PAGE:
Here's a pic of my bass (pickup covers are both black now).
     

    Attached Files:

    SecretSquirrel, Mike SS and screefer like this.
  14. straightlbues

    straightlbues TDPRI Member

    Posts:
    39
    Joined:
    Jan 26, 2006
    I think it helps. You could sell your $1,500 rig and get a $400 rig like I have. It is perfectly playable, and I have a lot of fun playing bass. You can get a $200 bass and set it up well and you would probably be just as happy.
     
  15. Tomm Williams

    Tomm Williams Tele-Afflicted

    Posts:
    1,174
    Joined:
    Jun 11, 2016
    Location:
    USA
    I just started playing bass in a band after spending the last 15 years playing lead in a Classic Rock band. The learning curve has been pretty short getting to the point of being able to do basic things and it's quite frankly a lot of fun. I feel like a lot of pressure has been taken off me.
    Now I'm sure getting really proficient at it is another matter but things seem to be going well to this point. Does it improve my guitar playing? I doubt it but I'm now seeing the songs in a broader sense and that's a good thing.
     
    ladave likes this.
  16. joeford

    joeford Friend of Leo's

    Posts:
    3,968
    Joined:
    Apr 17, 2013
    Location:
    st. louis, illinois
    i haven't played bass in a band for nearly a decade... but i still have a bass. they're great song writing tools... and a fun extension of your regular 6 string vocabulary.

    if you're trying to simplify, you can play bass through your guitar amps and lose the bass amps. my Princeton gets the occasional assault of a p-bass :oops:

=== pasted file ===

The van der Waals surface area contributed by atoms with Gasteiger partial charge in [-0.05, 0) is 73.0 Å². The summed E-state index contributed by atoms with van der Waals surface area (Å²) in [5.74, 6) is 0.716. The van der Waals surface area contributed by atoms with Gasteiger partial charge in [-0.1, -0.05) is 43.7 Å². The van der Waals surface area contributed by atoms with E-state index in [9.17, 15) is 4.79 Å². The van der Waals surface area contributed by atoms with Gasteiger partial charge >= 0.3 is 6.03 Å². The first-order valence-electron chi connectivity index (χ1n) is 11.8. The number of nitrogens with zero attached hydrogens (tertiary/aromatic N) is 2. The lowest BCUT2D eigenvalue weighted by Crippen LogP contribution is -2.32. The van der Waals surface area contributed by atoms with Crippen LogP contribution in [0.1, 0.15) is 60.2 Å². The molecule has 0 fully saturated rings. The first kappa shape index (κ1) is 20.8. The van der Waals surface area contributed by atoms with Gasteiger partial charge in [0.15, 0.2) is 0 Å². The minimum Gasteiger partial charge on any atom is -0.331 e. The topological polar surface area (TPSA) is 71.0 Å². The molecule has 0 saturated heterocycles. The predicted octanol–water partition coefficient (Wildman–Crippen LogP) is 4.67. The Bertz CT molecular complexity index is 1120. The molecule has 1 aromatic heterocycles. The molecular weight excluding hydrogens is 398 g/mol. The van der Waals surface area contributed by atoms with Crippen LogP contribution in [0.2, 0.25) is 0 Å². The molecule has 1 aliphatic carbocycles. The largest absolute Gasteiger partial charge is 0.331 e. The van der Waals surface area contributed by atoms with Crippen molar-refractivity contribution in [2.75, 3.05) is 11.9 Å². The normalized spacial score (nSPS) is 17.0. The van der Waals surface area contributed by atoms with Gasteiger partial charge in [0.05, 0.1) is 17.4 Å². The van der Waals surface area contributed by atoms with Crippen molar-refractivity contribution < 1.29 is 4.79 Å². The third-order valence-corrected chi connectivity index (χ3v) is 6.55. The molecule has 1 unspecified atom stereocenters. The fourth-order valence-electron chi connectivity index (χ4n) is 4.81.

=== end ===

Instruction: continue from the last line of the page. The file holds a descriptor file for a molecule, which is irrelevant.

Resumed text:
ladave likes this.
  17. Dismalhead

    Dismalhead Poster Extraordinaire

    Age:
    56
    Posts:
    6,788
    Joined:
    Feb 16, 2014
    Location:
    Sacramento, California
    Me playing the bass has definitely improved my guitar playing.
     
    57fenderstrat and ladave like this.
  18. Marquee Moon

    Marquee Moon Tele-Holic

    Posts:
    551
    Joined:
    Jun 7, 2018
    Location:
    New Jersey
    helps your grip strength for sure.
     
    ladave and rangercaster like this.
  19. rangercaster

    rangercaster Poster Extraordinaire

    Posts:
    5,704
    Joined:
    May 8, 2008
    Location:
    portland, or
    Your sense of groove should improve... And you will build some nice calluses ...
     
    ladave likes this.
  20. joe_cpwe

    joe_cpwe Tele-Holic

    Age:
    50
    Posts:
    629
    Joined:
    Nov 27, 2017
    Location:
    WI, USA
    Playing bass only hurts your ability to get girls.
     
IMPORTANT: Treat everyone here with respect, no matter how difficult!
No sex, drug, political, religion or hate discussion permitted here.


  1. This site uses cookies to help personalise content, tailor your experience and to keep you logged in if you register.
    By continuing to use this site, you are consenting to our use of cookies.